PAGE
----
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When Will Garmin's New X Series Be Discounted?


comphelp
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I see GPSCity are saying that the Vista C has been discontinued but they are still selling the Vista Cx at $349 (a $100 premium over the old Vista C). Has the unit really been dicontinued or are they just not stocking it?

 

I know Garmin have a policy of forcing their dealers to sell at full retail price but how long does this usually last? When can we expect to see some dicounting on these models? Is it for a fixed term or just until the initial demand dies down?

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I see GPSCity are saying that the Vista C has been discontinued but they are still selling the Vista Cx at $349 (a $100 premium over the old Vista C). Has the unit really been dicontinued or are they just not stocking it?

 

I know Garmin have a policy of forcing their dealers to sell at full retail price but how long does this usually last? When can we expect to see some dicounting on these models? Is it for a fixed term or just until the initial demand dies down?

 

Probably not until major new models (or technology) supercede these new units which may be anywhere from 6 month to 18 months. This is what I usually see being a Garmin dealer for 15 years now.

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Like Didjeerydo said.

Garmin does not drop products very offten. As long as people want to buy an item Garmin will keep it in stock. Some dealers may have discontinued the Vista C. It is not discontinued on garmis web site.

 

I was a GPS buyer for many years before I retired, but now I took on a job in another shop to set up the GPS dept. I am onl ordering anything newer products like the Garmin X series and the newer Magellans Explorist 210, 500. and 600 to start them out with. I do not want to stock older products with the exception of the yellow e-trex.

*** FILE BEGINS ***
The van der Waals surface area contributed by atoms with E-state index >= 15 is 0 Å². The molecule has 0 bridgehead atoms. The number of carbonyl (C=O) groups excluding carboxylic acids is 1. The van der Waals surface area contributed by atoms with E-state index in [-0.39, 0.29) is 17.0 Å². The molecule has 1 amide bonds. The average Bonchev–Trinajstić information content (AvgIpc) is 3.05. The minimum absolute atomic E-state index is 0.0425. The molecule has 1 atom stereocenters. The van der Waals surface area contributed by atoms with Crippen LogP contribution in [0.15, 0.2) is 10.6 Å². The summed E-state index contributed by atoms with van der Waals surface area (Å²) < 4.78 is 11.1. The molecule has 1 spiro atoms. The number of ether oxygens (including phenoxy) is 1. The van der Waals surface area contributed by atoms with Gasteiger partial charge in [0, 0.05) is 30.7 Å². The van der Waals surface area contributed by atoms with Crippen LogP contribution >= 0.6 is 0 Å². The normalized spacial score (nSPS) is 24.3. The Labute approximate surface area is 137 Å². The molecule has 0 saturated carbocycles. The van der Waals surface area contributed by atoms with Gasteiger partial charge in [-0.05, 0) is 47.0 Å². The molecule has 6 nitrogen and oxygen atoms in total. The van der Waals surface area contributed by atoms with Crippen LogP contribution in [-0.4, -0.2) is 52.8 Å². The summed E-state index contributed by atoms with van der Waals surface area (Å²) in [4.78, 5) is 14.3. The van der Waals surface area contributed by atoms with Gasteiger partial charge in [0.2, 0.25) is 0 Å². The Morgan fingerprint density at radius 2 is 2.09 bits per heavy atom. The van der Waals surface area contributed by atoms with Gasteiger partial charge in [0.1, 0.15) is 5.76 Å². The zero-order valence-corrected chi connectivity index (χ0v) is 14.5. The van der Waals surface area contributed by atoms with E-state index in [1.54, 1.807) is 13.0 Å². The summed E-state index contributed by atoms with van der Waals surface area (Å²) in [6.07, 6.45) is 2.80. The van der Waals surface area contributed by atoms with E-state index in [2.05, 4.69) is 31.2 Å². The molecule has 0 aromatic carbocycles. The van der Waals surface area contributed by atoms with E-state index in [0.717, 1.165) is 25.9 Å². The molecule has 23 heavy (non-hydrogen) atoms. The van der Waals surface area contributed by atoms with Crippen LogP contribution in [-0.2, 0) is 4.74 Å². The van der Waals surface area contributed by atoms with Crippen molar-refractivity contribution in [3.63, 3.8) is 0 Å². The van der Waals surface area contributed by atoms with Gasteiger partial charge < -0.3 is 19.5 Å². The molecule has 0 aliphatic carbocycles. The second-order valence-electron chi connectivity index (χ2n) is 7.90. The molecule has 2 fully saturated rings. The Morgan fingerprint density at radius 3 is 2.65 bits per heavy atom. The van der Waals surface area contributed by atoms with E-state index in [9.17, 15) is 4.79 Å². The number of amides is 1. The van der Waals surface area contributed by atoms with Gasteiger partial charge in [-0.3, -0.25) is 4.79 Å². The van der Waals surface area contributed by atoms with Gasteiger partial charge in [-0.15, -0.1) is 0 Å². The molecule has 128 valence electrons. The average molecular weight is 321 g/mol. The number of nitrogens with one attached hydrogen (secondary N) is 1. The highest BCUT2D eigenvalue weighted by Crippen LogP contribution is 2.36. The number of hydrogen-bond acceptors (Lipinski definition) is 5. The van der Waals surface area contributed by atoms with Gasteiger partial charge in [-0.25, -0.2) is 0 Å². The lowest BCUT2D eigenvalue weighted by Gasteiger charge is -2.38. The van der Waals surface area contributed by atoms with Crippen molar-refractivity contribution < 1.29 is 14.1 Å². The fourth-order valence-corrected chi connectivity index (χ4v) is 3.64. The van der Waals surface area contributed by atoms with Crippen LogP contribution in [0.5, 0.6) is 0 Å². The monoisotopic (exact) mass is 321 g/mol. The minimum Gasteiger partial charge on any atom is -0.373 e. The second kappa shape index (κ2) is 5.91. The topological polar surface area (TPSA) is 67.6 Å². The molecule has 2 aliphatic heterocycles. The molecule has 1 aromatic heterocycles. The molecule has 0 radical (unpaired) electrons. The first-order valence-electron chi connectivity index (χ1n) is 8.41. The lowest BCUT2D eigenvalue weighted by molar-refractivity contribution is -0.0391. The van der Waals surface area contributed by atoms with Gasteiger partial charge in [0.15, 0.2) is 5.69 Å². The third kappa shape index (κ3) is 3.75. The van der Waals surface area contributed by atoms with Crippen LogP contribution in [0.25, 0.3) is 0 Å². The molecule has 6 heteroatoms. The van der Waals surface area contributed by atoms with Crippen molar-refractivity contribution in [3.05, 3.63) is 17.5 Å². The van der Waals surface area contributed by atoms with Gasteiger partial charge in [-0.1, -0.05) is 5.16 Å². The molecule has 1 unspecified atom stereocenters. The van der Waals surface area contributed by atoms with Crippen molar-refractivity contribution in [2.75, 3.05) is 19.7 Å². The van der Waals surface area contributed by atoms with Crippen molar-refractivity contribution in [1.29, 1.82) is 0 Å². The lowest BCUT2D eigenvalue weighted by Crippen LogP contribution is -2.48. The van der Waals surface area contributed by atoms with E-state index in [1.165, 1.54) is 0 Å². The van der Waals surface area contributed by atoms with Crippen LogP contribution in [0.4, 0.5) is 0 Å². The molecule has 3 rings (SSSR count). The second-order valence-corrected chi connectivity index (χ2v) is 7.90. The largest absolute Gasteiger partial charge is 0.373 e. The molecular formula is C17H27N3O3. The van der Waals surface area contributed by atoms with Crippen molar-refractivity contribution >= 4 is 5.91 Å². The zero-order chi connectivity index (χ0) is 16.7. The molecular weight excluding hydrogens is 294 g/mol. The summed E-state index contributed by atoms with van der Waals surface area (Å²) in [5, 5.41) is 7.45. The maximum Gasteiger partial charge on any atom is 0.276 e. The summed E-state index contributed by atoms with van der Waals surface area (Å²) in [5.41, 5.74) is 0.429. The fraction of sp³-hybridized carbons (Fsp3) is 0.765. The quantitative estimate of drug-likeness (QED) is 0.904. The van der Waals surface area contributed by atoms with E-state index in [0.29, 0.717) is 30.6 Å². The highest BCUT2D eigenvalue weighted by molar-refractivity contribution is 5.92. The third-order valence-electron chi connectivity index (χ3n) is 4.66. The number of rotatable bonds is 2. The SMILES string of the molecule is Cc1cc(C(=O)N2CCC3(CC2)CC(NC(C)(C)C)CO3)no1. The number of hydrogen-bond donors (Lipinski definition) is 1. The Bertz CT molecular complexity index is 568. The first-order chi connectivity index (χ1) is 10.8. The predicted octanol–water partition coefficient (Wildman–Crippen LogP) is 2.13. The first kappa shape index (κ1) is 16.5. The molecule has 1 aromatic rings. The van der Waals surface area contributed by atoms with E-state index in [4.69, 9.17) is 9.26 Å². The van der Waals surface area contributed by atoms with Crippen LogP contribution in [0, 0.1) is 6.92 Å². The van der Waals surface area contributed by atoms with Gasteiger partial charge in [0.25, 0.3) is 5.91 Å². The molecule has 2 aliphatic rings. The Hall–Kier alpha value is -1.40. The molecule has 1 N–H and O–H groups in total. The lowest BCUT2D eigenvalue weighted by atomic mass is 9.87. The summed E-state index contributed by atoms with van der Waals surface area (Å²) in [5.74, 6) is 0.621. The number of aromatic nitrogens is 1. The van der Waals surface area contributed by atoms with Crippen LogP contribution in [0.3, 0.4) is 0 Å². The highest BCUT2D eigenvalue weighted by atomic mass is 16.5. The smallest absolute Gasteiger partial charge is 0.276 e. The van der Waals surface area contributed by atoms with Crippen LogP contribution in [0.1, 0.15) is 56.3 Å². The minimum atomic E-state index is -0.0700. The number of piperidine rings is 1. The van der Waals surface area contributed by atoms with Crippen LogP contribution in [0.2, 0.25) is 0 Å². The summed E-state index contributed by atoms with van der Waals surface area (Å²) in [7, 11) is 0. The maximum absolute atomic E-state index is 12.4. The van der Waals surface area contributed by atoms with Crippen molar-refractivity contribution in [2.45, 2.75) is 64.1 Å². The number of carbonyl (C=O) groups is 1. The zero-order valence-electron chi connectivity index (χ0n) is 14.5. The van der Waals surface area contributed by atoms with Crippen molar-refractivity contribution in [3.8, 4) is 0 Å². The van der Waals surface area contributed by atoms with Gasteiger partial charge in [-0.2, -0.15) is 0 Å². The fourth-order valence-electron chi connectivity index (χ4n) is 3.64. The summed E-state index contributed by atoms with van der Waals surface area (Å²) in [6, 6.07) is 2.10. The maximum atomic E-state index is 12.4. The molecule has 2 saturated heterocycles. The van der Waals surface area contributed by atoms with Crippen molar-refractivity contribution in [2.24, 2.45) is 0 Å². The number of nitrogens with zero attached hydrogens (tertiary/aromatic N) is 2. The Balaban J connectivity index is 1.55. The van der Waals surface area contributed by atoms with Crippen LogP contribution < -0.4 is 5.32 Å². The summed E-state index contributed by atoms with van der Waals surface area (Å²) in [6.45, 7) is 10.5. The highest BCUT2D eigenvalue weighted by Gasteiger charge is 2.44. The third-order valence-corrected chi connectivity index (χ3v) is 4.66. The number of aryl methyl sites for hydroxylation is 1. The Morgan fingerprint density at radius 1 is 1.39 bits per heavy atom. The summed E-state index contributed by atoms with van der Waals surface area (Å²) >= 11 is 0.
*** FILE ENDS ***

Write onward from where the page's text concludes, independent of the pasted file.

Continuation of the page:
Garmin does not force the retailers to sell at full retail, that is illegal. But they do have a minimum advertised price on newer products. A dealer can sell at any price they want to, but they cannot advertise any price they want to.

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I'm not sure what the current SIRF chipset is in the x units. The newest SIRF chipset allows for geoid correction for the WGS84 projected ellipsoid. WGS84 assumes a perfect ellipsoid approximating the shape of the earth, the mean for all locations on earth averages to 0. With the SIRF II chipset, v 2.3.3 onward the Geoid separation is now reflected with corrections to show MSL altitude. Therefore the sensor (S) units will sooner or later be replaced with SIRF II+ chipsets to obtain Geoid separation corrections instead of relying on barameter readings.

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I'm not sure what the current SIRF chipset is in the x units. The newest SIRF chipset allows for geoid correction for the WGS84 projected ellipsoid. WGS84 assumes a perfect ellipsoid approximating the shape of the earth, the mean for all locations on earth averages to 0. With the SIRF II chipset, v 2.3.3 onward the Geoid separation is now reflected with corrections to show MSL altitude. Therefore the sensor (S) units will sooner or later be replaced with SIRF II+ chipsets to obtain Geoid separation corrections instead of relying on barameter readings.

 

I'm not sure what your point is here. The new Garmins use the SiRFstarIII chips which should do a correct ellipsoid to geoid correction, but the older Garmins using their own chips already provided for that correction. The NMEA GGA message specifies the ellipsoid vs. geoid separation that's being applied in the altitude reading.

 

Barometric altimeters can never give absolute measurements above MSL by themselves anyway since they rely on some type of external calibration to correct for meteorological conditions.